Part of a package I received from NASA in the 1980s. Pictured: a synopsis of the early shuttle missions, and a space shuttle schematic poster. Photo by Emily Carney.
Given that the final space shuttle launch (Atlantis, STS-135) is scheduled on July 8th, I've been feeling pretty nostalgic lately about the halcyon days of the space shuttle program from 1981 to 1985. When I was a tiny space nerd in the early 1980s, I sent a fairly rapturous letter to NASA asking raving about how awesome I thought the space program was, how I wanted to be an astronaut, etc. etc. It probably was no different in content from any other letter from a typical spaceflight-obsessed kid. In response, they quite generously sent me a package crammed full of space shuttle related documents and launch vehicle schematics. I still have all of this material at present time; a small sample is pictured above.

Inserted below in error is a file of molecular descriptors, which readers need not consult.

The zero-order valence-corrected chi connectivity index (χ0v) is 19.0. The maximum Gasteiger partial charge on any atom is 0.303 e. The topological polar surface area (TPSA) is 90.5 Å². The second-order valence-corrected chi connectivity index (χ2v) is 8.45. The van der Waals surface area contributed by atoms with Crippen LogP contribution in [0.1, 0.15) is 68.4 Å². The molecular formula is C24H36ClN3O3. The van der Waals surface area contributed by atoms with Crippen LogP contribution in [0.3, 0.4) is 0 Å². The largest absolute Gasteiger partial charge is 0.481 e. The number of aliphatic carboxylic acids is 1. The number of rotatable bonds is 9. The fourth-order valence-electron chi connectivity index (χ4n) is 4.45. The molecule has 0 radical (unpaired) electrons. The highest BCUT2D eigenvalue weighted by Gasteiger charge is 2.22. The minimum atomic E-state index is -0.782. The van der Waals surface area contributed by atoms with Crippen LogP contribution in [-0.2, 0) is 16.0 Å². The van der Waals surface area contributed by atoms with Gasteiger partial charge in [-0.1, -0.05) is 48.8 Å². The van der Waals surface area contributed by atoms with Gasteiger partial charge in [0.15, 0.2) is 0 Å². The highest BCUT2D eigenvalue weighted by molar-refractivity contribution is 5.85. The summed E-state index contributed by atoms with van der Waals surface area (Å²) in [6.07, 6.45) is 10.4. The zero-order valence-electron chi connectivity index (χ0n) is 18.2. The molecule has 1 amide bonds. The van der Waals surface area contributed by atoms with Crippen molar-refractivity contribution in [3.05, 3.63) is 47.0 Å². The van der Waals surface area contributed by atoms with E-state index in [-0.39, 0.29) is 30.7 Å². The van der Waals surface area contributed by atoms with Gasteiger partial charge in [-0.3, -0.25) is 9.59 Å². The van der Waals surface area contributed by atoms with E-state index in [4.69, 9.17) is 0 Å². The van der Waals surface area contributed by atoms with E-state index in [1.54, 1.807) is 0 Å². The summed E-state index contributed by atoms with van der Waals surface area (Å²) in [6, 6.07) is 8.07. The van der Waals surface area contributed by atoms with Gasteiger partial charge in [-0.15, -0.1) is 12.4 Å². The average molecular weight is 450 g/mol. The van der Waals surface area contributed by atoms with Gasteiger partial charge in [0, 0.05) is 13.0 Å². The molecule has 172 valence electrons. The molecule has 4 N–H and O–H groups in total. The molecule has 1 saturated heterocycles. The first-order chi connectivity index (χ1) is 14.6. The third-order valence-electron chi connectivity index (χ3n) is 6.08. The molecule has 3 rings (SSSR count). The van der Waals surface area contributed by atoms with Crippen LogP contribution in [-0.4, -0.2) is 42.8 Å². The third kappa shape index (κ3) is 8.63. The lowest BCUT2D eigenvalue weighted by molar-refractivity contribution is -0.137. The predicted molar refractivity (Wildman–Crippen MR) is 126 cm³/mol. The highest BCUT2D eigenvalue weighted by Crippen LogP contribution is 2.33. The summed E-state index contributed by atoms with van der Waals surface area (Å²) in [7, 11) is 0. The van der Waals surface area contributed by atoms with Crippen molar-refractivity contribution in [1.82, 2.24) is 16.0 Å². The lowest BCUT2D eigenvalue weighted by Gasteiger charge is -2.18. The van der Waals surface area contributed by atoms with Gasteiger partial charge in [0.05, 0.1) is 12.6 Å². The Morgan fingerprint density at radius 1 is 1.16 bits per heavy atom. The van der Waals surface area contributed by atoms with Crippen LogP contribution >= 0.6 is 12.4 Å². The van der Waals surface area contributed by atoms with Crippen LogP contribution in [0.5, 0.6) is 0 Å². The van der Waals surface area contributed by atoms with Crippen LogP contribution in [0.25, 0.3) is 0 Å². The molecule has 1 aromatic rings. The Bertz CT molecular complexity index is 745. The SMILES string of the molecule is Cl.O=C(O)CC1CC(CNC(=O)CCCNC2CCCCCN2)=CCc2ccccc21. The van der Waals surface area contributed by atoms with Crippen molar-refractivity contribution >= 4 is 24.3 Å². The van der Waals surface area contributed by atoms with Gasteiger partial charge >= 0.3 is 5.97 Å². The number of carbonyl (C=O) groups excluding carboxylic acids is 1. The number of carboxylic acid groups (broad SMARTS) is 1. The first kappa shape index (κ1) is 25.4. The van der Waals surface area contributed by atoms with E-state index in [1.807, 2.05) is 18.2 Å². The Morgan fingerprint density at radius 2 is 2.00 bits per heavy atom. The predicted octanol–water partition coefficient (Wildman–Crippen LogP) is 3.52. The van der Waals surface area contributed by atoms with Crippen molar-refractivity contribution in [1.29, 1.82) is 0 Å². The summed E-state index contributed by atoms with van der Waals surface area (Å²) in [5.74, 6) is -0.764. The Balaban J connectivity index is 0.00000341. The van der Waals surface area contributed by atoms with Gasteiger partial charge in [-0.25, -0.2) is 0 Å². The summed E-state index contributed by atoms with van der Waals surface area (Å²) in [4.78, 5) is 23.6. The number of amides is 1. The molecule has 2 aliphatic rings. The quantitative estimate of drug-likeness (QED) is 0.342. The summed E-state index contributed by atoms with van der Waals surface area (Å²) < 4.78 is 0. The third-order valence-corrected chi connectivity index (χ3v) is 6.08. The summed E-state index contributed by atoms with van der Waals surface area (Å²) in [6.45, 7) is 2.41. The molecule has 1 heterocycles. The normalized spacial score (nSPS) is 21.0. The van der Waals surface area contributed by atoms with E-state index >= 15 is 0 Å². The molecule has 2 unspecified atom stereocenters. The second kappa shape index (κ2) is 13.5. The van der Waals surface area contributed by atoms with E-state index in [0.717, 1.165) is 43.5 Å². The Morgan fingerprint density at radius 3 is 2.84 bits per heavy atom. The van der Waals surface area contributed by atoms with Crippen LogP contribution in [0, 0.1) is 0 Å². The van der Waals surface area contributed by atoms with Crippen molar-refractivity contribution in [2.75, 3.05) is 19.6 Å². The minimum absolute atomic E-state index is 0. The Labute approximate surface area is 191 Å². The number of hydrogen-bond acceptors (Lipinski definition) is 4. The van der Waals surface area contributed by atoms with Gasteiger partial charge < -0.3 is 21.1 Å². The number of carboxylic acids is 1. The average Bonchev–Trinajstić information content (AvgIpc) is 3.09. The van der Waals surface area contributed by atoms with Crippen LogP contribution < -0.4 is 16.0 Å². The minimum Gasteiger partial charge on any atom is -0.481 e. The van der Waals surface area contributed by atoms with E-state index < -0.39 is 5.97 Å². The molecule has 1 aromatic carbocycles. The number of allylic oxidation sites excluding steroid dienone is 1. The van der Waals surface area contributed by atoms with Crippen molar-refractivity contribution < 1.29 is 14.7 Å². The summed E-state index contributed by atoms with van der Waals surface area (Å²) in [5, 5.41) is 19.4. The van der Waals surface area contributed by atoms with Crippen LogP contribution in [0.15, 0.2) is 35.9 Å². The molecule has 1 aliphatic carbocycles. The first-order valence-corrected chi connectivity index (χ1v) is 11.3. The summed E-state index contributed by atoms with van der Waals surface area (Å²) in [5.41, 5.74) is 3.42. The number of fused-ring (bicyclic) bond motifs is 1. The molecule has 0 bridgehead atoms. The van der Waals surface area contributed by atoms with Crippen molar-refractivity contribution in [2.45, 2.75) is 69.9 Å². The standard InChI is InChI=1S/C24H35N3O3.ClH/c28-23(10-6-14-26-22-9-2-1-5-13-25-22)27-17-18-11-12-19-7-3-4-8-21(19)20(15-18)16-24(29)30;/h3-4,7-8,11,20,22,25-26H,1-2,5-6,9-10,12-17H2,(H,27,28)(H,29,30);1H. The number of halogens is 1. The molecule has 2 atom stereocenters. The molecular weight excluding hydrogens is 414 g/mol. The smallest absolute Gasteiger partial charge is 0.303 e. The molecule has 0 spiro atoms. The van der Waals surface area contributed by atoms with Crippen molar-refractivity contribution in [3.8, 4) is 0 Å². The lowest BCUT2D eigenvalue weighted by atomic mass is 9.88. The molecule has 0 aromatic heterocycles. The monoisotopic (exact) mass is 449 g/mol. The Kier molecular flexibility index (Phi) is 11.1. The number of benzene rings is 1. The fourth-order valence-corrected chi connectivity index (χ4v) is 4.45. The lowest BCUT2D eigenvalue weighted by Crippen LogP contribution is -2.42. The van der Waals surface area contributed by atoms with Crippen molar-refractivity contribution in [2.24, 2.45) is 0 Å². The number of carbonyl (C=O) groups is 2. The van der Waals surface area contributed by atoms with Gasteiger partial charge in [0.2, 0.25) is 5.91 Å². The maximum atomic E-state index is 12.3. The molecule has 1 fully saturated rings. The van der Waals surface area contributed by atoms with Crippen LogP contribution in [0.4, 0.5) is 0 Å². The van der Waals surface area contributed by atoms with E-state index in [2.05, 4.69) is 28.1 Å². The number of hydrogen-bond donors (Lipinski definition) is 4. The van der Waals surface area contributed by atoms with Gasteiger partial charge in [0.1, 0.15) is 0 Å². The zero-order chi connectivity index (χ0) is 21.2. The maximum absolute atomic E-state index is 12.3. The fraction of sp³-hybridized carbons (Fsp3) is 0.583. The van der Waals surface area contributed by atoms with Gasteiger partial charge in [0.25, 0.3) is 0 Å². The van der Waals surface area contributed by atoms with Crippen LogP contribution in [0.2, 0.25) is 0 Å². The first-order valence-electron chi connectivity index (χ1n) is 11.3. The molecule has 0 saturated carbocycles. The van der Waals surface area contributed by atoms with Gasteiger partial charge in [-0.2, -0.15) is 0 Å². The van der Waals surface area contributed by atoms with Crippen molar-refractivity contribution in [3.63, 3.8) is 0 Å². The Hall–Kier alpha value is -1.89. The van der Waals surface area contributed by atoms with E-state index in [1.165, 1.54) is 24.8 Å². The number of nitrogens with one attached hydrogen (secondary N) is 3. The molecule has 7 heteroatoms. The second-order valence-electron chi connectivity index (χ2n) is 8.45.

Not pictured here is a pretty curious looking enclosure that I probably didn't look at as a child, because it wasn't as fascinating to me yet as previous accomplishments like Apollo, Skylab, and the shuttle, and also it seemed somewhat impossible that such a thing could exist at the time (the mid-1980s). It was a schematic and description by McDonnell Douglas of a space station which the shuttle would be able to dock with. Although I didn't realize it at the time, I had been looking at an early prototype of the International Space Station, and I didn't even know it, or appreciate it. Unsurprisingly, NASA would once again make the seemingly impossible happen, and we got our fortress in space.
Mid-1980s artist's rendering of proposed "Space Station Freedom," an early prototype of the International Space Station. Image by McDonnell Douglas and NASA.